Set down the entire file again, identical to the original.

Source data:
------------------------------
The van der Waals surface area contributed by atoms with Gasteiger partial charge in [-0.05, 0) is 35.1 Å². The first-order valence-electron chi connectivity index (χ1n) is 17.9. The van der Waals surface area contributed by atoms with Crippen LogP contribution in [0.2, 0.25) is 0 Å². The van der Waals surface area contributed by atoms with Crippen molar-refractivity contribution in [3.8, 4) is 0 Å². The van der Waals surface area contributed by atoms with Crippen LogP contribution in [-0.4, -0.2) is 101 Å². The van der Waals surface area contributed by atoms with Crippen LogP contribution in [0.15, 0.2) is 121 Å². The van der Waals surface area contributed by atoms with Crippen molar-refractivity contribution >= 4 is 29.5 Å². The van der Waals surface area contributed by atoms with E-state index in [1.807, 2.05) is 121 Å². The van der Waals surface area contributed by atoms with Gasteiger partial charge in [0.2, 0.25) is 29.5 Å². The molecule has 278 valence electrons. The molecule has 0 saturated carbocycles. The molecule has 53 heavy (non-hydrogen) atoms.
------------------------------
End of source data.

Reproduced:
The van der Waals surface area contributed by atoms with Gasteiger partial charge in [-0.05, 0) is 35.1 Å². The first-order valence-electron chi connectivity index (χ1n) is 17.9. The van der Waals surface area contributed by atoms with Crippen LogP contribution in [0.2, 0.25) is 0 Å². The van der Waals surface area contributed by atoms with Crippen molar-refractivity contribution in [3.8, 4) is 0 Å². The van der Waals surface area contributed by atoms with Crippen LogP contribution in [-0.4, -0.2) is 101 Å². The van der Waals surface area contributed by atoms with Crippen LogP contribution in [0.15, 0.2) is 121 Å². The van der Waals surface area contributed by atoms with Crippen molar-refractivity contribution >= 4 is 29.5 Å². The van der Waals surface area contributed by atoms with E-state index in [1.807, 2.05) is 121 Å². The van der Waals surface area contributed by atoms with Gasteiger partial charge in [0.2, 0.25) is 29.5 Å². The molecule has 278 valence electrons. The molecule has 0 saturated carbocycles. The molecule has 53 heavy (non-hydrogen) atoms.